Our one day Bago trip start early in the morning, at around 8.30 am. The private taxi meets us at the hotel lobby sharp at the promised timing. The car approach Inya Lake (picture above) which is one of the largest lake in Yangon after 20 mins driving. Inya Lake is a popular recreational area for the local. It is located next to Yangon University. Inya Lake (beside Kandawgyi Lake) is also an artificial lake built by the British as a water reservoir to provide water supply to Yangon. If you have more time and don’t know where to go, you may want to have a stroll in Inya Lake.
Observe th pedestrians in the small township outside Yangon
Not far from Inya lake, prabably after half an hour drive; I know we are in a small township away from the city as they are no tall buildings anymore and more motorbikes. You see people rushing out on the Saturday morning, probably to do some groceries shopping. There are yellow pedestrian crossing but look like cars aren’t stopping. It seems like locals are familiar with crossing the road without using the yellow pedestrian crossing. The walk freely and fearlessly through the road didn’t realise that they actually taking a risk every time they cross the roads.
Pick up Cars are widely seen
Pick up cars are often seen as a public transport in Myanmar. Sitting like so ( above pic ) can be very dangerous for that man with Thanaka painted face and I hope Myanmar government can help raise the public awareness in Road safety.
Below are monks in another pick up truck. Pick up truck seem like a very popular transport in Myanmar.
Pagoda in every corner
Myanmar is a country full of pagodas. You see it everywhere and every corner, not just Shwedagon Pagoda and Sule Pagoda. There are still thousands of pagoda in little township that are not famous. Most pagodas are in gold color but there are also in white. The word pagoda in Myanmar mean a cone-shaped structure related to Buddhism religion.
Myanmar monastic school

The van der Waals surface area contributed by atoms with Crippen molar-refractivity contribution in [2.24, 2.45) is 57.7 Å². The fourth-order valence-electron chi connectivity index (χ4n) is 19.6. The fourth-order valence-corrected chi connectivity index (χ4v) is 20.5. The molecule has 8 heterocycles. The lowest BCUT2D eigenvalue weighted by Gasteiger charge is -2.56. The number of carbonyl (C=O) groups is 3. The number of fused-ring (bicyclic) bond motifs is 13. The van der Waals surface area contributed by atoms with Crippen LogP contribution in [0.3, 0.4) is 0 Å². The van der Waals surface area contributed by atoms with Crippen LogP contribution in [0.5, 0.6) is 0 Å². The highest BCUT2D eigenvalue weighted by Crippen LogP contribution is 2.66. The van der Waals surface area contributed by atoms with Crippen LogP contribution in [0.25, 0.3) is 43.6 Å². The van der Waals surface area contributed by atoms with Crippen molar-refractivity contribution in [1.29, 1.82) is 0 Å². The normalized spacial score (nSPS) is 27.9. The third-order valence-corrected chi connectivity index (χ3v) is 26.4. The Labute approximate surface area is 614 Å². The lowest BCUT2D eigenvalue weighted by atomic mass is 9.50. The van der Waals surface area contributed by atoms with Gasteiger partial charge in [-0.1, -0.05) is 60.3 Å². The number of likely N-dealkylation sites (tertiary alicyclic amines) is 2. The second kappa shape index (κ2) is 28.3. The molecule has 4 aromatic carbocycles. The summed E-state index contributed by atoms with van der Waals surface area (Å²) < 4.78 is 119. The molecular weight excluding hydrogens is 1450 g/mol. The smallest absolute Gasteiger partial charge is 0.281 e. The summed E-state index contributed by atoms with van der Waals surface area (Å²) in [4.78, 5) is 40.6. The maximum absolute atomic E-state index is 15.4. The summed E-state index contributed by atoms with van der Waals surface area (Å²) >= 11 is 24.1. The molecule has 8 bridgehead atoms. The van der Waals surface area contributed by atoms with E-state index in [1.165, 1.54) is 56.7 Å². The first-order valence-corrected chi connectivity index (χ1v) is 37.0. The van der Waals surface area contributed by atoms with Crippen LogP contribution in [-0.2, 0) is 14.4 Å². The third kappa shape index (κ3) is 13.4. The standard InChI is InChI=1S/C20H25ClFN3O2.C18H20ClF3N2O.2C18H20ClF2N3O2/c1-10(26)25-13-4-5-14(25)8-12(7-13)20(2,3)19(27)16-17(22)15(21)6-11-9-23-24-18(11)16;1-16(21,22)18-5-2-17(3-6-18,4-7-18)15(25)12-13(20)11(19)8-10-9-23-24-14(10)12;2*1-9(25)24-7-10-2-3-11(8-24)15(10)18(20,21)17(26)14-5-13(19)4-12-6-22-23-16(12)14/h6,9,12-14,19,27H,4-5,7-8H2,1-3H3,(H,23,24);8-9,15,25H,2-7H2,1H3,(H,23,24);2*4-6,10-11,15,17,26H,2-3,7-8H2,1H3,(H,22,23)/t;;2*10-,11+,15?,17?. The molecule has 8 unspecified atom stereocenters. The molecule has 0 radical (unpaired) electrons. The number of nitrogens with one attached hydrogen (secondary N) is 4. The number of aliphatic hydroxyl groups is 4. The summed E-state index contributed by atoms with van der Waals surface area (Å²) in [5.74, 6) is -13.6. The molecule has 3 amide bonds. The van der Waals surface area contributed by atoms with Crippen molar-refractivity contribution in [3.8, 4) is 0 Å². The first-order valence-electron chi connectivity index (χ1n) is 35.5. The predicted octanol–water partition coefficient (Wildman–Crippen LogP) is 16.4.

Myanmar has tons of monasteries and going to visit one later in Bago and happen to pass by one of them on the way. Monks in burgundy robes lined up walking on the streets seeking alms. ( Donation can be food or money).
Taukkyan War Cemetery – Topic of this blog!
Our driver has the first stop at Taukkyan War Cemetery. It is a cemetery for Allied soldiers from the British Commonwealth who died in battle in Myanmar during the Second World War. It is about 25 km away from Yangon.
This is the largest of the three war cemeteries in Myanmar which home 6374 Commonwealth graves from Second World War (867 of which were unidentified) and 52 from First World War.
The Rangoon Memorial pillars with over 27,000 names inscribed.
Picnic in the graveyard
The war cemetery is well maintained but I was surprised many local Burmese come here for leisure. Few families have the food and drink on the grass, nice picnic area for the local I suppose since the lawn are well-trimmed. Some couples sit romantically amongst the graves and the children play happily. Not sure the dead would like the lively atmosphere? Probably some would like it as they have the locals entertaining them and won’t be too bored; dead & buried alone in the foreign land.
There are in total 867 unidentified graves in Taukkyan.
Final thoughts :
Sorry to learn that many soldiers from UK, Australia and other part of the commonwealth countries has fought in the Second World War, against the Japanese and sacrificed in this piece of foreign land. The saddest things was the soldiers were burried here in Taukkyan War Cemetery, which is so many thousands miles away from their home country, family, relative & friends.
Visit Taukkyan War Cemetery only if you are doing Bago one day tour as it is on the way and about 45 mins from Yangon. What surprised me most is I saw local Burmese use it as a place for leisure and picnics. I thought cemetery should be a quiet place for the dead?